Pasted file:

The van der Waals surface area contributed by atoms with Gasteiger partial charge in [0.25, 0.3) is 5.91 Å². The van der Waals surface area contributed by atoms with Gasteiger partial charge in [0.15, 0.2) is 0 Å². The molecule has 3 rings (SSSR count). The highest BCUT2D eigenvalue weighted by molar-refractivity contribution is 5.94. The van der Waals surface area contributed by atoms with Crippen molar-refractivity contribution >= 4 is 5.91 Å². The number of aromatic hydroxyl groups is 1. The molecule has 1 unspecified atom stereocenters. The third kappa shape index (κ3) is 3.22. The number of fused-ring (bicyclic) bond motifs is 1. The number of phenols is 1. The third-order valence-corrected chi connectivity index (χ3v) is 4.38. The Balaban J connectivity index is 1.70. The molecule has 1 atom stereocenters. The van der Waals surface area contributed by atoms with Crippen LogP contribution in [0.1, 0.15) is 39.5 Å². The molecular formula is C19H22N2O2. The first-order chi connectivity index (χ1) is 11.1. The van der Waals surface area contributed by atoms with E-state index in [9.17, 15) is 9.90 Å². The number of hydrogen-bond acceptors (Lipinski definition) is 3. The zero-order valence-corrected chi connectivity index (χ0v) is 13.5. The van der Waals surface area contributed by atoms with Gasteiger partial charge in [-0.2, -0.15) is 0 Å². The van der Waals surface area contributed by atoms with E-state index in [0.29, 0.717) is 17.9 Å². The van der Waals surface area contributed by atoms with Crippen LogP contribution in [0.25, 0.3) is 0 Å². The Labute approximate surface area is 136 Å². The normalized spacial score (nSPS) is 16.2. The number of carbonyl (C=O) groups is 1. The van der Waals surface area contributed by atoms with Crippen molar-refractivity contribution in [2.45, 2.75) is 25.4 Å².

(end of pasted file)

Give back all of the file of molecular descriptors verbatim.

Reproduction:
The van der Waals surface area contributed by atoms with Gasteiger partial charge in [0.25, 0.3) is 5.91 Å². The van der Waals surface area contributed by atoms with Gasteiger partial charge in [0.15, 0.2) is 0 Å². The molecule has 3 rings (SSSR count). The highest BCUT2D eigenvalue weighted by molar-refractivity contribution is 5.94. The van der Waals surface area contributed by atoms with Crippen molar-refractivity contribution >= 4 is 5.91 Å². The number of aromatic hydroxyl groups is 1. The molecule has 1 unspecified atom stereocenters. The third kappa shape index (κ3) is 3.22. The number of fused-ring (bicyclic) bond motifs is 1. The number of phenols is 1. The third-order valence-corrected chi connectivity index (χ3v) is 4.38. The Balaban J connectivity index is 1.70. The molecule has 1 atom stereocenters. The van der Waals surface area contributed by atoms with Crippen LogP contribution in [0.1, 0.15) is 39.5 Å². The molecular formula is C19H22N2O2. The first-order chi connectivity index (χ1) is 11.1. The van der Waals surface area contributed by atoms with E-state index in [9.17, 15) is 9.90 Å². The number of hydrogen-bond acceptors (Lipinski definition) is 3. The zero-order valence-corrected chi connectivity index (χ0v) is 13.5. The van der Waals surface area contributed by atoms with Gasteiger partial charge in [-0.2, -0.15) is 0 Å². The van der Waals surface area contributed by atoms with E-state index in [0.29, 0.717) is 17.9 Å². The van der Waals surface area contributed by atoms with Crippen LogP contribution in [0.25, 0.3) is 0 Å². The Labute approximate surface area is 136 Å². The normalized spacial score (nSPS) is 16.2. The number of carbonyl (C=O) groups is 1. The van der Waals surface area contributed by atoms with Crippen molar-refractivity contribution in [2.45, 2.75) is 25.4 Å².